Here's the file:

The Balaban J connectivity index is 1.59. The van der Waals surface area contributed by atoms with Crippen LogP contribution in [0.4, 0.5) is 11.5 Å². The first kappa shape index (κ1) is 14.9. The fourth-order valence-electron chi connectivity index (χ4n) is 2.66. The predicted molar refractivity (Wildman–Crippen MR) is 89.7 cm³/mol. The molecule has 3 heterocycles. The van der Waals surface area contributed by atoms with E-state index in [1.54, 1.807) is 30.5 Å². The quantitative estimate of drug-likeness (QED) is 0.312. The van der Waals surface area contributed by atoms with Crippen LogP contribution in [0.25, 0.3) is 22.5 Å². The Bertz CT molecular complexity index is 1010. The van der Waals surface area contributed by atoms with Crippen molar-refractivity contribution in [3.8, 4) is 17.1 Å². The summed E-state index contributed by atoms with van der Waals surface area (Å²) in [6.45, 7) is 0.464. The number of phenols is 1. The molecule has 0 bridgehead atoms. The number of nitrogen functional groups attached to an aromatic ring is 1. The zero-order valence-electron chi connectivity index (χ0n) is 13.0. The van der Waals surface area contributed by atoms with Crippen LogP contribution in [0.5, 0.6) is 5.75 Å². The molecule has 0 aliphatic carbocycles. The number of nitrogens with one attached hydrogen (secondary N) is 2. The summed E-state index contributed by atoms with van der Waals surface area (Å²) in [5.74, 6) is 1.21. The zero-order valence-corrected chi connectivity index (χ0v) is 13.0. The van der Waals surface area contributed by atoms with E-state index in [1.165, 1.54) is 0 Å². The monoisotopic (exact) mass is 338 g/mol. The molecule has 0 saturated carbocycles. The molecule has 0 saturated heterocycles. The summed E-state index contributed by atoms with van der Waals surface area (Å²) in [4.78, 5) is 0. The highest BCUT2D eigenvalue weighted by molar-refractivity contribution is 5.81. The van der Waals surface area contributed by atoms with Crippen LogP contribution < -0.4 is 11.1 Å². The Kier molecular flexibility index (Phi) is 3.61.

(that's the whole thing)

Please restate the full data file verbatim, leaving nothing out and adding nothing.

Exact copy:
The Balaban J connectivity index is 1.59. The van der Waals surface area contributed by atoms with Crippen LogP contribution in [0.4, 0.5) is 11.5 Å². The first kappa shape index (κ1) is 14.9. The fourth-order valence-electron chi connectivity index (χ4n) is 2.66. The predicted molar refractivity (Wildman–Crippen MR) is 89.7 cm³/mol. The molecule has 3 heterocycles. The van der Waals surface area contributed by atoms with E-state index in [1.54, 1.807) is 30.5 Å². The quantitative estimate of drug-likeness (QED) is 0.312. The van der Waals surface area contributed by atoms with Crippen LogP contribution in [0.25, 0.3) is 22.5 Å². The Bertz CT molecular complexity index is 1010. The van der Waals surface area contributed by atoms with Crippen molar-refractivity contribution in [3.8, 4) is 17.1 Å². The summed E-state index contributed by atoms with van der Waals surface area (Å²) in [6.45, 7) is 0.464. The number of phenols is 1. The molecule has 0 bridgehead atoms. The number of nitrogen functional groups attached to an aromatic ring is 1. The zero-order valence-electron chi connectivity index (χ0n) is 13.0. The van der Waals surface area contributed by atoms with Crippen LogP contribution in [0.5, 0.6) is 5.75 Å². The molecule has 0 aliphatic carbocycles. The number of nitrogens with one attached hydrogen (secondary N) is 2. The summed E-state index contributed by atoms with van der Waals surface area (Å²) in [5.74, 6) is 1.21. The zero-order valence-corrected chi connectivity index (χ0v) is 13.0. The van der Waals surface area contributed by atoms with E-state index in [1.165, 1.54) is 0 Å². The monoisotopic (exact) mass is 338 g/mol. The molecule has 0 saturated carbocycles. The molecule has 0 saturated heterocycles. The summed E-state index contributed by atoms with van der Waals surface area (Å²) in [4.78, 5) is 0. The highest BCUT2D eigenvalue weighted by molar-refractivity contribution is 5.81. The van der Waals surface area contributed by atoms with Crippen LogP contribution < -0.4 is 11.1 Å². The Kier molecular flexibility index (Phi) is 3.61.